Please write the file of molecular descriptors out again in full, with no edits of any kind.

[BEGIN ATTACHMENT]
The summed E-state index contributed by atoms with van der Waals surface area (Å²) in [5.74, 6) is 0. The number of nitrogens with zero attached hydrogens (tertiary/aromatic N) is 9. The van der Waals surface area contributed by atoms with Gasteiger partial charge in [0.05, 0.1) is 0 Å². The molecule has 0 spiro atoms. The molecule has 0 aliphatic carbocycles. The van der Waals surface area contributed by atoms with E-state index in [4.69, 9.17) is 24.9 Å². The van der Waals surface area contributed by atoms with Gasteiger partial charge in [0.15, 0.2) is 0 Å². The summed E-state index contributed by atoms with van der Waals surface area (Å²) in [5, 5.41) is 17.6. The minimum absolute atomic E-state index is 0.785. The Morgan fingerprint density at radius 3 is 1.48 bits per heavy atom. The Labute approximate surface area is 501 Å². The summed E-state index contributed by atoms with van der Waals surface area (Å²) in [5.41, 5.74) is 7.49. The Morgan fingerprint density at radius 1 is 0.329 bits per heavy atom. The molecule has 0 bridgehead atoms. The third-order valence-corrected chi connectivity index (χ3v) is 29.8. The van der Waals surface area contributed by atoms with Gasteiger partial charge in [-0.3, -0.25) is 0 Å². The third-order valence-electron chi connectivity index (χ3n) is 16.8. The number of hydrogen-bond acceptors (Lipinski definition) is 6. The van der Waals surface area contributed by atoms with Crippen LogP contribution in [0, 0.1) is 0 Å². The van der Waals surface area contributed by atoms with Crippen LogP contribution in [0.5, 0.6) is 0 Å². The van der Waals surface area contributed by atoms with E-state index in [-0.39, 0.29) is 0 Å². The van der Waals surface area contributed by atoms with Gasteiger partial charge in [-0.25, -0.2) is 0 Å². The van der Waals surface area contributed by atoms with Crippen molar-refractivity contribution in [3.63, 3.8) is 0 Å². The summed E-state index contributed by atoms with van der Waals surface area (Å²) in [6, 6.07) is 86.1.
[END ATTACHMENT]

The summed E-state index contributed by atoms with van der Waals surface area (Å²) in [5.74, 6) is 0. The number of nitrogens with zero attached hydrogens (tertiary/aromatic N) is 9. The van der Waals surface area contributed by atoms with Gasteiger partial charge in [0.05, 0.1) is 0 Å². The molecule has 0 spiro atoms. The molecule has 0 aliphatic carbocycles. The van der Waals surface area contributed by atoms with E-state index in [4.69, 9.17) is 24.9 Å². The van der Waals surface area contributed by atoms with Gasteiger partial charge in [0.15, 0.2) is 0 Å². The summed E-state index contributed by atoms with van der Waals surface area (Å²) in [5, 5.41) is 17.6. The minimum absolute atomic E-state index is 0.785. The Morgan fingerprint density at radius 3 is 1.48 bits per heavy atom. The Labute approximate surface area is 501 Å². The summed E-state index contributed by atoms with van der Waals surface area (Å²) in [5.41, 5.74) is 7.49. The Morgan fingerprint density at radius 1 is 0.329 bits per heavy atom. The molecule has 0 bridgehead atoms. The third-order valence-corrected chi connectivity index (χ3v) is 29.8. The van der Waals surface area contributed by atoms with Gasteiger partial charge in [-0.3, -0.25) is 0 Å². The third-order valence-electron chi connectivity index (χ3n) is 16.8. The number of hydrogen-bond acceptors (Lipinski definition) is 6. The van der Waals surface area contributed by atoms with Crippen LogP contribution in [0, 0.1) is 0 Å². The van der Waals surface area contributed by atoms with Crippen LogP contribution in [0.5, 0.6) is 0 Å². The van der Waals surface area contributed by atoms with E-state index in [-0.39, 0.29) is 0 Å². The van der Waals surface area contributed by atoms with Gasteiger partial charge in [-0.25, -0.2) is 0 Å². The van der Waals surface area contributed by atoms with Crippen molar-refractivity contribution in [3.63, 3.8) is 0 Å². The summed E-state index contributed by atoms with van der Waals surface area (Å²) in [6, 6.07) is 86.1.